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"There would have to be another downpour before that lazy contractor got here," Laurel fumed. She tied her raincoat's hood over her red hair and climbed the ladder. Laurel shook her fist at an offending eaves spout, which, rather than draining as it should, was spewing water into her favorite bed of hostas.
Laurel had learned to do a lot of things since she'd been the owner of Oaklawn, but this was the first time she'd tackled a leak in the middle of a thunderstorm. The raincoat provided some protection from the torrent as she took a hammer out of one of her pockets, stuck some nails in her mouth and leaned toward a metal strap that had broken and caused the gutter to separate.
She scowled at several miniature ponds in her land-scaping. With all of these delays, how could she possibly beautify Oaklawn in time for Debbie's August wedding just three months from now?
Believing she was alone, Laurel almost fell off the ladder when a loud knock sounded at the nearby door. Recovering her balance, she peered through the screened back porch. Protected by a large umbrella, a man stood at thedoor.
"It's high time you got here," Laurel shouted above a roll of thunder. "I've been waiting two days for you to come and do what should have been done weeks ago."
"I beg your pardon," the man said.
"And so you should," Laurel answered crossly. "My hostas are about ruined. Come and fix this leak."
He left the doorstep and walked languidly toward her. She didn't recognize him, but the contractor who'd renovated her home employed a lot of people. She'd seen many different workers during the renovation. As this man approached, Laurel backed down the ladder. She extended the hammer and nails to him, irritated that a workman would appear on her doorstep empty-handed.
A smile seemed to lurk at the corners of his mouth, but his vivid blue eyes were unfathomable. He laid aside the umbrella, took the hammer and nails and obediently climbed the ladder. "It isn't funny!" Laurel said angrily. "I spent more money than I can afford on this project, and this is the fourth time I've had to have one of your workers redo something."
The workman winced when a spurt of water splashed his face and drenched the front of his shirt.
Laurel bit her lips to stifle further comments, since her conscience hurt a little because the man was getting soaked. Maybe she should have delayed the repair until the rain was over, but she couldn't afford to replace the plants. Besides, why would he come to work on a day like this dressed only in a cotton shirt and dress trousers? And without any tools? She knew reliable workers were hard to find, but this was ridiculous!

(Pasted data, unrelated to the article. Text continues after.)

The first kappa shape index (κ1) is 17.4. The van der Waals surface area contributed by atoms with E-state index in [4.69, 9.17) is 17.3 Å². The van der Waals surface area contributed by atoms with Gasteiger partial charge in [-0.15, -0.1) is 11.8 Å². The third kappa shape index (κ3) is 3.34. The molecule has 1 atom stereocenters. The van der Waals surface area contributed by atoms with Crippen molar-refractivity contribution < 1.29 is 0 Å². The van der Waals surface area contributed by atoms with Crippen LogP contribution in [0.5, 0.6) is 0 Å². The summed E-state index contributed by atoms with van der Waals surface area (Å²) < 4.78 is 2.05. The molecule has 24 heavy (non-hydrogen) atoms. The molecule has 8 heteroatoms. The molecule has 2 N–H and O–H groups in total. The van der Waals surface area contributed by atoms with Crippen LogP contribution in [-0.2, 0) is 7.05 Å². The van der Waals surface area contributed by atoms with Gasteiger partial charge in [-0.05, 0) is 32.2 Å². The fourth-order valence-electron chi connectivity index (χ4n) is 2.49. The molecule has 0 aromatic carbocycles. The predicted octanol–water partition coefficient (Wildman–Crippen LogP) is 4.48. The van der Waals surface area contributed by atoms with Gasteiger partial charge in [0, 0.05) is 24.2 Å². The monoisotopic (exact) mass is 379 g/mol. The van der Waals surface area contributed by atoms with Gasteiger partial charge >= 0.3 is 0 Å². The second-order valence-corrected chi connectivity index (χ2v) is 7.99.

With a few deft movements, the man squeezed the guttering together, pounded three nails in the brace that held the guttering to the building, and the leak was fixed. Still atop the ladder, he turned and said, "Is the work satisfactory now, ma'am?"
His long, thick black hair, dusted with gray, was plastered to his head. Compelling blue eyes gleamed from his square, tanned face. He wasn't a particularly handsome man, but his clinging wet clothes revealed a tall, rugged, perfectly proportioned body. Why did she have the feeling he was laughing at her?
Laurel realized she'd been staring at the man when he prodded, "If the work suits you, I'd like to find a drier place. I'm reminded of my dad's expression about people who didn't know enough to come in out of the rain."
Annoyed because of his suspected levity, Laurel answered tartly, "As long as the water is going down the gutter, it's okay. I'm sorry you got wet, but you should know better than to come to work on a day like this without a raincoat. Come inside, there's something else I want you to do."
Micah Davidson stepped down and handed the hammer to Laurel. He shouldered the ladder and set it on the porch, then picked up his umbrella and joined her. His humor at the situation was tempered by the fact that he was drenched.
"Ma'am," he said, "let me introduce myself -"
"This way," Laurel said, and motioned imperiously. He followed her into the broad entryway of the palatial mansion. She untied the hood, shrugged out of her raincoat and hung it on the rack by the door.
Micah's eyes widened appreciably. The woman's red hair, with tints of reddish gold, clung to her head in short curls. She had alabaster skin and a petite body, giving her an appearance of fragile beauty. Judging by the way she'd been bossing him around, she certainly wasn't frail. Her green eyes flashed like neon lights when she was angry, and he thought humorously that, with her red hair and green eyes, her head would make a good Christmas tree ornament. He still had no idea who she was.
Laurel placed her right foot on the bottom step of the curved, hanging stairway in the central hall. The board wiggled back and forth beneath her sturdy white shoes.
"That board hasn't been nailed down, and it's an accident waiting to happen. My daughter tripped on it last week."
Micah's lips twitched as he said, "I'll have to borrow your hammer again. And maybe a nail or two."
"Just a minute!" Laurel said, suspicion dawning in her mind. "Why'd you come to work without any tools? Aren't you from Bowman's Contractors?"
Because of a sudden flash of embarrassment, Laurel's temper flared again, and she said, "Why didn't you say so?"
"I tried to, ma'am."
"Oh, stop calling me ma'am. My name is Laurel Cooper. Who are you anyway?"
"What's your business here?"
Excerpted from Listen To Your Heart by Irene Brand Copyright © 2004 by Harlequin Enterprises, Ltd.. Excerpted by permission.
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Posted August 15, 2011
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